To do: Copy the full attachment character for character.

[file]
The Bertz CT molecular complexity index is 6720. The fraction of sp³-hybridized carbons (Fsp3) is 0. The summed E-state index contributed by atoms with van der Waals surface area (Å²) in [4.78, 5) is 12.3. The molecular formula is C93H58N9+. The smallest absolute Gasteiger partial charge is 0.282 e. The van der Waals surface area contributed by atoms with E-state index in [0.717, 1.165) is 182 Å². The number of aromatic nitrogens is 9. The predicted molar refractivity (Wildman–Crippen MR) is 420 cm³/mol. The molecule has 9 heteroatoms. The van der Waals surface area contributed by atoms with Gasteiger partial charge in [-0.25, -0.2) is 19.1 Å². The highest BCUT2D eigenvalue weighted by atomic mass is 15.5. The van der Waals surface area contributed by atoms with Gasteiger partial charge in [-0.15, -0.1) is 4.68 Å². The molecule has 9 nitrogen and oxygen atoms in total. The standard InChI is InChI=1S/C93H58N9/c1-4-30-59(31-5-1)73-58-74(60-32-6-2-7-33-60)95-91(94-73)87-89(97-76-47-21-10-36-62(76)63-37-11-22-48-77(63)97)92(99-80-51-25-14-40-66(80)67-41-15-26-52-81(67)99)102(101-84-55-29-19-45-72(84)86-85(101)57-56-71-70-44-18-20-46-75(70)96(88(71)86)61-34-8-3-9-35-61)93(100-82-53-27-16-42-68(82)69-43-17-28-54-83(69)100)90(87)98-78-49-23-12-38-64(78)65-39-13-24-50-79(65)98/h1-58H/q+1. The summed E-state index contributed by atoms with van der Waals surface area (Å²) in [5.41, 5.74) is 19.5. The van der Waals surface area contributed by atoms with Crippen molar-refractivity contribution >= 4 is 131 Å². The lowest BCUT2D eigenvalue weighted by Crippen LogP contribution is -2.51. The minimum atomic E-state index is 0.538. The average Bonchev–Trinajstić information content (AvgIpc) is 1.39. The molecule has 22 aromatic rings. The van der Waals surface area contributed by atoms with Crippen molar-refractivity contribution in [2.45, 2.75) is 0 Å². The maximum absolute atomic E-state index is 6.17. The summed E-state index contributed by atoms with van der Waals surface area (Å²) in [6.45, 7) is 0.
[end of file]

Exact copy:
The Bertz CT molecular complexity index is 6720. The fraction of sp³-hybridized carbons (Fsp3) is 0. The summed E-state index contributed by atoms with van der Waals surface area (Å²) in [4.78, 5) is 12.3. The molecular formula is C93H58N9+. The smallest absolute Gasteiger partial charge is 0.282 e. The van der Waals surface area contributed by atoms with E-state index in [0.717, 1.165) is 182 Å². The number of aromatic nitrogens is 9. The predicted molar refractivity (Wildman–Crippen MR) is 420 cm³/mol. The molecule has 9 heteroatoms. The van der Waals surface area contributed by atoms with Gasteiger partial charge in [-0.25, -0.2) is 19.1 Å². The highest BCUT2D eigenvalue weighted by atomic mass is 15.5. The van der Waals surface area contributed by atoms with Gasteiger partial charge in [-0.15, -0.1) is 4.68 Å². The molecule has 9 nitrogen and oxygen atoms in total. The standard InChI is InChI=1S/C93H58N9/c1-4-30-59(31-5-1)73-58-74(60-32-6-2-7-33-60)95-91(94-73)87-89(97-76-47-21-10-36-62(76)63-37-11-22-48-77(63)97)92(99-80-51-25-14-40-66(80)67-41-15-26-52-81(67)99)102(101-84-55-29-19-45-72(84)86-85(101)57-56-71-70-44-18-20-46-75(70)96(88(71)86)61-34-8-3-9-35-61)93(100-82-53-27-16-42-68(82)69-43-17-28-54-83(69)100)90(87)98-78-49-23-12-38-64(78)65-39-13-24-50-79(65)98/h1-58H/q+1. The summed E-state index contributed by atoms with van der Waals surface area (Å²) in [5.41, 5.74) is 19.5. The van der Waals surface area contributed by atoms with Crippen molar-refractivity contribution >= 4 is 131 Å². The lowest BCUT2D eigenvalue weighted by Crippen LogP contribution is -2.51. The minimum atomic E-state index is 0.538. The average Bonchev–Trinajstić information content (AvgIpc) is 1.39. The molecule has 22 aromatic rings. The van der Waals surface area contributed by atoms with Crippen molar-refractivity contribution in [2.45, 2.75) is 0 Å². The maximum absolute atomic E-state index is 6.17. The summed E-state index contributed by atoms with van der Waals surface area (Å²) in [6.45, 7) is 0.